"I vowed then," Ms. Smith said, "I could never support her."

Don King, the 85-year-old former fight promoter who was born in Cleveland, introduced Mr. Trump to this, the promoter's hometown.

Some 44 years ago, Mr. King said, he had brought Muhammed Ali to Cleveland to help save a hospital that was serving the black community. "Today," he said, "I bring you a man, Donald Trump, to save a nation."

Mr. King hailed Mr. Trump as a "gladiator" and the only politician in the United States committed to creating "a whole new system," in which African-Americans are valued as much as whites.

In a Fox program that followed, Mr. Trump revealed that he supported "stop-and-frisk" policing in troubled inner cities as a way to end violence in black communities.

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The stop-and-frisk practice, criticized as an intrusion on civil liberties and stereotyping, is akin to the controversial practice of "carding" in some Canadian cities.

"I would do stop-and-frisk. I think you have to," Mr. Trump said during the recording of the Fox program, responding to an audience member's question about stopping "black-on-black" crime. "We did it in New York, it worked incredibly well."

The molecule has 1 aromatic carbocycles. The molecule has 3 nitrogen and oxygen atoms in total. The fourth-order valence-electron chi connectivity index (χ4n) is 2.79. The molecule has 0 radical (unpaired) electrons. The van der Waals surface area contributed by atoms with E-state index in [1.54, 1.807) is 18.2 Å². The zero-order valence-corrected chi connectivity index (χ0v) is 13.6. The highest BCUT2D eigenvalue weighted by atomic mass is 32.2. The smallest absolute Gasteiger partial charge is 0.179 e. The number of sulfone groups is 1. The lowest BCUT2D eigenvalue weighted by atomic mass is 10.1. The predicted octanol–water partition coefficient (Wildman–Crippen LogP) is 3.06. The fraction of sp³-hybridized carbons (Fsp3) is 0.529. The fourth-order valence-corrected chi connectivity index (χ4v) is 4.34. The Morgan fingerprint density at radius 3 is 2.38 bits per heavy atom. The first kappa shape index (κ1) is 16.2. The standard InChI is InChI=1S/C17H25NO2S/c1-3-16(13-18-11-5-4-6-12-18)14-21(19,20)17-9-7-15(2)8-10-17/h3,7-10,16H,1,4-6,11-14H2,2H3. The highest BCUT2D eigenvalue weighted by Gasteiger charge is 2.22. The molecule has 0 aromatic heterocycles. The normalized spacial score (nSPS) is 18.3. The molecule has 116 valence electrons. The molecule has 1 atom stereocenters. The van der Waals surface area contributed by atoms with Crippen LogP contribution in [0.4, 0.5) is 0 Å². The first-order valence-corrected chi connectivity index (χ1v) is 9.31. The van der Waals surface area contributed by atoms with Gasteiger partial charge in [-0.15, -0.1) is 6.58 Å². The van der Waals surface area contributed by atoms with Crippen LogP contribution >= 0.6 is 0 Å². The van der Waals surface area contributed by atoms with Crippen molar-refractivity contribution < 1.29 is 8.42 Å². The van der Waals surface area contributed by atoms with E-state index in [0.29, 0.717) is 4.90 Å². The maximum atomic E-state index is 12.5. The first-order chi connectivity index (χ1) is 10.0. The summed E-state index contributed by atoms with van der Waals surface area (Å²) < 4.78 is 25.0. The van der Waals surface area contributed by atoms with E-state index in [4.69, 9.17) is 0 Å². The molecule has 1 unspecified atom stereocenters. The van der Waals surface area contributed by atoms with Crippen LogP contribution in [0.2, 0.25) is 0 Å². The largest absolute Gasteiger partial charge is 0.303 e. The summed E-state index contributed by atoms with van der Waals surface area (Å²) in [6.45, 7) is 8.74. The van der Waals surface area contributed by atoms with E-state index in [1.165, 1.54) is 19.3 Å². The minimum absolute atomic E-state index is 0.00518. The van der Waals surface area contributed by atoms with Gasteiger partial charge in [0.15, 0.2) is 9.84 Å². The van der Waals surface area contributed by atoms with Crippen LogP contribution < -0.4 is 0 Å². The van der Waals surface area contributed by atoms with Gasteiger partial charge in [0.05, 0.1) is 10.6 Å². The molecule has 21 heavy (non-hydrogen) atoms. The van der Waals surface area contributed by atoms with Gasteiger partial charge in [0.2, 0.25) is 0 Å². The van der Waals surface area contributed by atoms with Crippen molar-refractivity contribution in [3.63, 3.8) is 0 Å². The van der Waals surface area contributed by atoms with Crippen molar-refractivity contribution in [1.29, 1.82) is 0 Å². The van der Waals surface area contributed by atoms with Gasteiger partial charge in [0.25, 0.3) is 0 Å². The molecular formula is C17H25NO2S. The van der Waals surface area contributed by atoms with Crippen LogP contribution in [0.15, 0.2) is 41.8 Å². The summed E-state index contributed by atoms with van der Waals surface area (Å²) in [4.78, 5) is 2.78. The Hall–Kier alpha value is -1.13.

That is a view shared by former New York mayor Michael Bloomberg and former New York police chiefs, but statistics show that New York's drop in violent crime also coincided with similar drops in several other cities that did not employ this invasive practice.

The proposal will certainly have its critics, but even African-American members of the meeting and the audience Wednesday mostly cheered the notion.

"You have to do something like this," Ms. Smith said. "Life for many of us has become too dangerous." To be fair, when asked a similar question by a pastor in his earlier session, Mr. Trump first said he would bring jobs to the people in the inner cities, rebuild vital infrastructure and restore pride to communities. He only added that stop-and-frisk should be employed in high-crime areas.